c. The people staging the Montgomery bus boycott were committed. The African American community – the people affected by the segregation laws AND the largest group of bus riders – stopped using the bus system. This was an inconvenience, to be sure, but they had a vision of a better day and they were committed.

d. The larger community supported the protesters. Carpools were organized; taxi drivers offered reduced rates to the former bus riders; local churches even provided free shoes to people who had to walk to work.

e. Those involved in the bus boycott were willing to risk everything. Many of the leaders, including Dr. Martin Luther King, Jr., were arrested and jailed for their “subversive” activities. Unfortunately for the segregationists, this only called national attention to a local problem and put further pressure on the Montgomery City Council to change.

f. The Montgomery boycott used a multi-pronged approach. As the average citizen boycotted the bus system, others worked through legal means to stop the discriminatory laws. The boycott ended only when the Supreme Court ruled against the City of Montgomery.

So what are we to do then? You might ask. Just close our eyes and let injustices prevail?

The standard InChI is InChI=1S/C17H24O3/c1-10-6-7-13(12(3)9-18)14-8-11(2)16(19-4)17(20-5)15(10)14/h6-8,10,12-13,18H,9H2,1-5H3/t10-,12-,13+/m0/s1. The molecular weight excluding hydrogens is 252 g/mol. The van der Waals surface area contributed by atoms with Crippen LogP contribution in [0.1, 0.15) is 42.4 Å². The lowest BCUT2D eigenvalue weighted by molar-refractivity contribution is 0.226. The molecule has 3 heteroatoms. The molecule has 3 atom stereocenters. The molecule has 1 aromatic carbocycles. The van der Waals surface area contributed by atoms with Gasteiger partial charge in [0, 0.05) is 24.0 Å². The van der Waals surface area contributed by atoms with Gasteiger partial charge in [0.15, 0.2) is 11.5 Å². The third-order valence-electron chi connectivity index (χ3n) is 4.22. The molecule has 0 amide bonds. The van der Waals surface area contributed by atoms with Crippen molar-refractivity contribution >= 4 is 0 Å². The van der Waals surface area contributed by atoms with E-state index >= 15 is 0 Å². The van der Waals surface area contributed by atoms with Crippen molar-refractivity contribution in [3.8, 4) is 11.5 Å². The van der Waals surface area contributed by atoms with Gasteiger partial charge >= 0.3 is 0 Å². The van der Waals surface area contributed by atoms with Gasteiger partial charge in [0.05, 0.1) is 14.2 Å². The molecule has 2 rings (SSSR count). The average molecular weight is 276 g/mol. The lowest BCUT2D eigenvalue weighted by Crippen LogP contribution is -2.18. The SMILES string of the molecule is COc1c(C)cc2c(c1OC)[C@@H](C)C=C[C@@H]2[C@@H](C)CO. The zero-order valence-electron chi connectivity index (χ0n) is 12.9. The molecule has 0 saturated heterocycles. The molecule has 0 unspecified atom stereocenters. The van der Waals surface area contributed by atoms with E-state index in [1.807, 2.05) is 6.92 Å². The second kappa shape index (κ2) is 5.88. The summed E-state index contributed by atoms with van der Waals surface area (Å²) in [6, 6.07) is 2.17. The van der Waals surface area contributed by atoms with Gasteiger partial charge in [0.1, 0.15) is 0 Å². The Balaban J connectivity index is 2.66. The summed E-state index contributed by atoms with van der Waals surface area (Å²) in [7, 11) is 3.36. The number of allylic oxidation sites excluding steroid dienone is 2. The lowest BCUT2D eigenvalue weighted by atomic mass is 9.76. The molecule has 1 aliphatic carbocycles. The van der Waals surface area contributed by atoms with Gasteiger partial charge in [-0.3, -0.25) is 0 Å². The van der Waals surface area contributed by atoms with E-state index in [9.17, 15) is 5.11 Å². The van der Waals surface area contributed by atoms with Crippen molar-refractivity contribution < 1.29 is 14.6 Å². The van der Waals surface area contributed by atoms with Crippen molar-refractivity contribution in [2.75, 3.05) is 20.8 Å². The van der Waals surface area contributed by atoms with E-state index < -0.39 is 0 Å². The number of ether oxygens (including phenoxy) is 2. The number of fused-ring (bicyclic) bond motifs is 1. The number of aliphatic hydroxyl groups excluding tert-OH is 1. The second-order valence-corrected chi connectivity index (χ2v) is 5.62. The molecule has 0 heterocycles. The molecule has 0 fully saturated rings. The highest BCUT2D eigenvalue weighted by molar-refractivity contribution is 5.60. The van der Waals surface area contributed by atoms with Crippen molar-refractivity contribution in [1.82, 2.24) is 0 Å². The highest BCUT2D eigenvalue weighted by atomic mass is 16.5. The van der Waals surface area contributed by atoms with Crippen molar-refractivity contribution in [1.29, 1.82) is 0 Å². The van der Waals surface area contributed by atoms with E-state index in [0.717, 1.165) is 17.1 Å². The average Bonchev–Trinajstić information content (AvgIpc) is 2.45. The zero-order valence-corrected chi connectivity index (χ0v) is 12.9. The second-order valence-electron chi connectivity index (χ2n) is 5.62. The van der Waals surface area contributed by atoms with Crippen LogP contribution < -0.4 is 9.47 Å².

But first, we’ve got to set aside the age-old idea that America is “Boss of the World”. If we’ve learned anything during these past 12 years of meddling in the affairs of Middle Eastern nations, it’s that we have no business forcing our way of life on anyone else.

Second, don’t blindly follow any crowd! The Captain has been a non-conformist all his life. Become informed about the issues (from credible sources!) and make your own decisions. This will rarely make you popular, but it will help you sleep at night.

Finally, participate in democracy in America. It’s not perfect, but it becomes less perfect when intelligent people (like your humble Captain’s readers) don’t participate.

And one more thing: always drink responsibly!